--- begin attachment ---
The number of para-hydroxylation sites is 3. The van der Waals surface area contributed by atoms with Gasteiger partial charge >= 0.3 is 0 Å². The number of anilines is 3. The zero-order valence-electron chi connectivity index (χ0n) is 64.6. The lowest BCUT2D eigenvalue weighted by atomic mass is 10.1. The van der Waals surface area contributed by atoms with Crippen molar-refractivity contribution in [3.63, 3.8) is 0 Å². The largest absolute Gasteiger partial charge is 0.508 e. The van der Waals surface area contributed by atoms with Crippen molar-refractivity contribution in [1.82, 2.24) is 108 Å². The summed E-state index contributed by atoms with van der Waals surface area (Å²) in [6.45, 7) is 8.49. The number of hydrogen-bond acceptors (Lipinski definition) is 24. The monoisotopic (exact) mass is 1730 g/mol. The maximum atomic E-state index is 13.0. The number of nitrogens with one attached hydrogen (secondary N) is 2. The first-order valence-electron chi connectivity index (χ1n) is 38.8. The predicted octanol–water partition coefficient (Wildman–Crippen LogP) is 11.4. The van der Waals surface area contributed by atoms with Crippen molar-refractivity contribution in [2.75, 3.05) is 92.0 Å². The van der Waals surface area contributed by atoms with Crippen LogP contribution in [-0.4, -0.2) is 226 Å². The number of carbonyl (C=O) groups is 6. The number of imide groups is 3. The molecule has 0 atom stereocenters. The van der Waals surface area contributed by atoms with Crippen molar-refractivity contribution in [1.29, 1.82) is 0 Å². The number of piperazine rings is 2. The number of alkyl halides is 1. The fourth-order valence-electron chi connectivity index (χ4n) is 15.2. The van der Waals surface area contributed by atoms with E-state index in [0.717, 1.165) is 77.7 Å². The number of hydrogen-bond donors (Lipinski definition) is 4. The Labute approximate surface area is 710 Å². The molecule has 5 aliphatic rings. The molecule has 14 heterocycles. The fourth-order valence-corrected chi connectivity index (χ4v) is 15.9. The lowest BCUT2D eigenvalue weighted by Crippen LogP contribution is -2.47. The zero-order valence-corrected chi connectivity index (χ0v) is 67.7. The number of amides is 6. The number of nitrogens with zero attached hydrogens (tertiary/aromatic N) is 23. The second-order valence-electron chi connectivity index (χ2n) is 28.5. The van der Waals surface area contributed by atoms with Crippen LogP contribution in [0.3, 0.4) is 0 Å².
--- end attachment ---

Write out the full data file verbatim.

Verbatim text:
The number of para-hydroxylation sites is 3. The van der Waals surface area contributed by atoms with Gasteiger partial charge >= 0.3 is 0 Å². The number of anilines is 3. The zero-order valence-electron chi connectivity index (χ0n) is 64.6. The lowest BCUT2D eigenvalue weighted by atomic mass is 10.1. The van der Waals surface area contributed by atoms with Crippen molar-refractivity contribution in [3.63, 3.8) is 0 Å². The largest absolute Gasteiger partial charge is 0.508 e. The van der Waals surface area contributed by atoms with Crippen molar-refractivity contribution in [1.82, 2.24) is 108 Å². The summed E-state index contributed by atoms with van der Waals surface area (Å²) in [6.45, 7) is 8.49. The number of hydrogen-bond acceptors (Lipinski definition) is 24. The monoisotopic (exact) mass is 1730 g/mol. The maximum atomic E-state index is 13.0. The number of nitrogens with one attached hydrogen (secondary N) is 2. The first-order valence-electron chi connectivity index (χ1n) is 38.8. The predicted octanol–water partition coefficient (Wildman–Crippen LogP) is 11.4. The van der Waals surface area contributed by atoms with Crippen molar-refractivity contribution in [2.75, 3.05) is 92.0 Å². The van der Waals surface area contributed by atoms with Crippen LogP contribution in [-0.4, -0.2) is 226 Å². The number of carbonyl (C=O) groups is 6. The number of imide groups is 3. The molecule has 0 atom stereocenters. The van der Waals surface area contributed by atoms with Crippen molar-refractivity contribution in [1.29, 1.82) is 0 Å². The number of piperazine rings is 2. The number of alkyl halides is 1. The fourth-order valence-electron chi connectivity index (χ4n) is 15.2. The van der Waals surface area contributed by atoms with E-state index in [0.717, 1.165) is 77.7 Å². The number of hydrogen-bond donors (Lipinski definition) is 4. The Labute approximate surface area is 710 Å². The molecule has 5 aliphatic rings. The molecule has 14 heterocycles. The fourth-order valence-corrected chi connectivity index (χ4v) is 15.9. The lowest BCUT2D eigenvalue weighted by Crippen LogP contribution is -2.47. The zero-order valence-corrected chi connectivity index (χ0v) is 67.7. The number of amides is 6. The number of nitrogens with zero attached hydrogens (tertiary/aromatic N) is 23. The second-order valence-electron chi connectivity index (χ2n) is 28.5. The van der Waals surface area contributed by atoms with Crippen LogP contribution in [0.3, 0.4) is 0 Å².